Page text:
Chinese people in the house, raise your hand if you had the same experience: When I was a kid, my parents used to drag me to Chinese society dinners. These were big, boring (to me) events, full of Chinese people with Chinese food, Chinese speeches and Chinese entertainment, usually at big restaurants like Empress, Wo Fat, Yong Sing, or — if really swanky — China House. To add to my embarrassment, the societies had Chinesey names, like the Oo Syak Gee Lu, Chang Wing Yong Tong, or Lung Doo.
These societies were started back when people were emigrating to Hawaii and wanted support groups in which to do business or just socialize. You’d think there would be just one big Chinese club, right? But no, the societies were grouped by families, dialects, and/or villages, and you could belong to more than one, as my parents did.
It’s weird that I never saw anyone that I knew at these events, but whenever I whined about going to boring Chinese society dinners, other Chinese friends would nod in understanding.
Fast forward to September 2010: I got assigned to review Chinese restaurant Lobster King, so I went with Chinese friends. (Click here for the review and here for the blog explaining the Chinese perspective.) Although I knew it before, somehow through the course of this dinner, I realized that having a group of all-Chinese people review a Chinese restaurant was fun, and despite totally different backgrounds, we all had the same perspective and general palates. Thus, the secret Hawaii Chinese Dinner Society was born.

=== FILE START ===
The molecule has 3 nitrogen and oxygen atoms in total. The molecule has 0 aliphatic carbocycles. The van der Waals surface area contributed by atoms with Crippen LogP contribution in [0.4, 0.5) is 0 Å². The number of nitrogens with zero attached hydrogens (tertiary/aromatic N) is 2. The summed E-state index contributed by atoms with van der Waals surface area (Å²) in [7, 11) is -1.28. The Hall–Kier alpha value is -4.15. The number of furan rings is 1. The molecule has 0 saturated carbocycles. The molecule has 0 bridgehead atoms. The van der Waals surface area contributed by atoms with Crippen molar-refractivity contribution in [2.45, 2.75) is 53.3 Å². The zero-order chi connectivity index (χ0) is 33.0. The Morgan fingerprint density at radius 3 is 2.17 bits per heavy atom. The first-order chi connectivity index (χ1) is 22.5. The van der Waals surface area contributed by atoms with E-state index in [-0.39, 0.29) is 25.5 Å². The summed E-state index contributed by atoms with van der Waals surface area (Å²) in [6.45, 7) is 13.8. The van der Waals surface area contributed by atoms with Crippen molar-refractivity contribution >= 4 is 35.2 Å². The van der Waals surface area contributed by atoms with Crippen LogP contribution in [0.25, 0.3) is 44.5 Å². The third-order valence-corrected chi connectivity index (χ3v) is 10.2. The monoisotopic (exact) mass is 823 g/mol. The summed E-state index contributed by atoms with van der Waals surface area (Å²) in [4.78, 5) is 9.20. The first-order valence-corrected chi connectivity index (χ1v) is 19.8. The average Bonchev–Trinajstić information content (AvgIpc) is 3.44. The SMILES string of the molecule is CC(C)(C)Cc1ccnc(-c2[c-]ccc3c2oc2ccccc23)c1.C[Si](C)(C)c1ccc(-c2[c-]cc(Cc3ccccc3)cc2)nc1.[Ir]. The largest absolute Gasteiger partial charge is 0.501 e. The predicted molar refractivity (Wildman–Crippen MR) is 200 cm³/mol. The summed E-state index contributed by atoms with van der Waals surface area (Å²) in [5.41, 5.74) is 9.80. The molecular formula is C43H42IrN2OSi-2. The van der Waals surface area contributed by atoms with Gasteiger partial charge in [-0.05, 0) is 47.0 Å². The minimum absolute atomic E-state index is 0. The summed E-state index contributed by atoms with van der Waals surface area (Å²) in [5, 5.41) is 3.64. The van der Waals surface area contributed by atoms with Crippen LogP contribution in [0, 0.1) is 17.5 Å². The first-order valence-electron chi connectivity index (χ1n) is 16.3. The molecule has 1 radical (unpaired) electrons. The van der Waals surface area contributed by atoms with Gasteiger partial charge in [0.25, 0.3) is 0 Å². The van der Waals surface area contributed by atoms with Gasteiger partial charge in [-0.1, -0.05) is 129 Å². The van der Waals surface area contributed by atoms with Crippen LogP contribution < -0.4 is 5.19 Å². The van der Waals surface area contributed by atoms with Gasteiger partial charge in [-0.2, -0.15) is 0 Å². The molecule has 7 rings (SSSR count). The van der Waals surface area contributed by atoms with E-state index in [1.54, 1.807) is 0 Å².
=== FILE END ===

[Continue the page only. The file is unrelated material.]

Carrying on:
Once a month, we get together at a Chinese restaurant (preferably a new one) just to eat and talk story. At first, it was just the original four: me, Jennifer Lieu, Capsun Poe, and Bixby Ho. Then we started to invite other Chinese eaters into the fold. Our last one, at the new Canton on Keeaumoku St., had 10 attendees.
Now that the group has grown, I can take enough food photos to create a significant blog post each time we have dinner. You may see us eat at places that Nonstop Honolulu has already reviewed, or places that are old and maybe forgotten. But I’d like to give you a glimpse at how Chinese people dine, even in modern Hawaii. One thing I’ve learned: even after so many generations have passed, dining traditions (like fighting for the bill, below) remain the same.
There’s an odd comfort level when dining with people who share the same cultural background, knowing that they look at the food the same way you do. And maybe that was one of the points of those Chinese society dinners, which I can now appreciate.